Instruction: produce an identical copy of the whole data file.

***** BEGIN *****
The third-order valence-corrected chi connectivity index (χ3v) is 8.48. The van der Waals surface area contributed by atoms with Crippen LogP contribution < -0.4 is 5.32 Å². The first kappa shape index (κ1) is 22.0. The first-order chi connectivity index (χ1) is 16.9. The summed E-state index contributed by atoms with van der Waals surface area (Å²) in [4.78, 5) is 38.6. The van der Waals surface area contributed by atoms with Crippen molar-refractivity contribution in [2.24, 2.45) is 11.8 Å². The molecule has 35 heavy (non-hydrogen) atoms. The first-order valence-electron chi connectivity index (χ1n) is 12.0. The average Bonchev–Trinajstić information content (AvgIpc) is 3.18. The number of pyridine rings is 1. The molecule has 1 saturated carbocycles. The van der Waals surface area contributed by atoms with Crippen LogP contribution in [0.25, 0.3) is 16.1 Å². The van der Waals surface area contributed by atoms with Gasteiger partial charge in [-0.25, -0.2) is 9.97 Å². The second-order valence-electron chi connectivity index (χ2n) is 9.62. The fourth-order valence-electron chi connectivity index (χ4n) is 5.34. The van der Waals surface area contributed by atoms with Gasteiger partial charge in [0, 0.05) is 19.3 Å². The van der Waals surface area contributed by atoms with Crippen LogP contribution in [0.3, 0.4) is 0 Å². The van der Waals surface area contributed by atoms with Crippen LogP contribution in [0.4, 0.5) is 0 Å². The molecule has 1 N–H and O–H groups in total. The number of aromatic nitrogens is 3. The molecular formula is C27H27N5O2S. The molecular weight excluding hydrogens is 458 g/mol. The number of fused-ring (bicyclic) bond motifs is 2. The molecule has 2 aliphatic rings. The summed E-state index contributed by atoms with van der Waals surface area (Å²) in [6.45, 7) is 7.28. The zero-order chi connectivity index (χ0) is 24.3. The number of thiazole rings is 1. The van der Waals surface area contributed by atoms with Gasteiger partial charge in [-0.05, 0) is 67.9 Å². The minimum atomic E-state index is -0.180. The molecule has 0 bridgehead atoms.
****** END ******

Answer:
The third-order valence-corrected chi connectivity index (χ3v) is 8.48. The van der Waals surface area contributed by atoms with Crippen LogP contribution < -0.4 is 5.32 Å². The first kappa shape index (κ1) is 22.0. The first-order chi connectivity index (χ1) is 16.9. The summed E-state index contributed by atoms with van der Waals surface area (Å²) in [4.78, 5) is 38.6. The van der Waals surface area contributed by atoms with Crippen molar-refractivity contribution in [2.24, 2.45) is 11.8 Å². The molecule has 35 heavy (non-hydrogen) atoms. The first-order valence-electron chi connectivity index (χ1n) is 12.0. The average Bonchev–Trinajstić information content (AvgIpc) is 3.18. The number of pyridine rings is 1. The molecule has 1 saturated carbocycles. The van der Waals surface area contributed by atoms with Crippen LogP contribution in [0.25, 0.3) is 16.1 Å². The van der Waals surface area contributed by atoms with Gasteiger partial charge in [-0.25, -0.2) is 9.97 Å². The second-order valence-electron chi connectivity index (χ2n) is 9.62. The fourth-order valence-electron chi connectivity index (χ4n) is 5.34. The van der Waals surface area contributed by atoms with Gasteiger partial charge in [0, 0.05) is 19.3 Å². The van der Waals surface area contributed by atoms with Crippen LogP contribution in [0.3, 0.4) is 0 Å². The van der Waals surface area contributed by atoms with Crippen LogP contribution in [0.4, 0.5) is 0 Å². The molecule has 1 N–H and O–H groups in total. The number of aromatic nitrogens is 3. The molecular formula is C27H27N5O2S. The molecular weight excluding hydrogens is 458 g/mol. The number of fused-ring (bicyclic) bond motifs is 2. The molecule has 2 aliphatic rings. The summed E-state index contributed by atoms with van der Waals surface area (Å²) in [6.45, 7) is 7.28. The zero-order chi connectivity index (χ0) is 24.3. The number of thiazole rings is 1. The van der Waals surface area contributed by atoms with Gasteiger partial charge in [-0.05, 0) is 67.9 Å². The minimum atomic E-state index is -0.180. The molecule has 0 bridgehead atoms.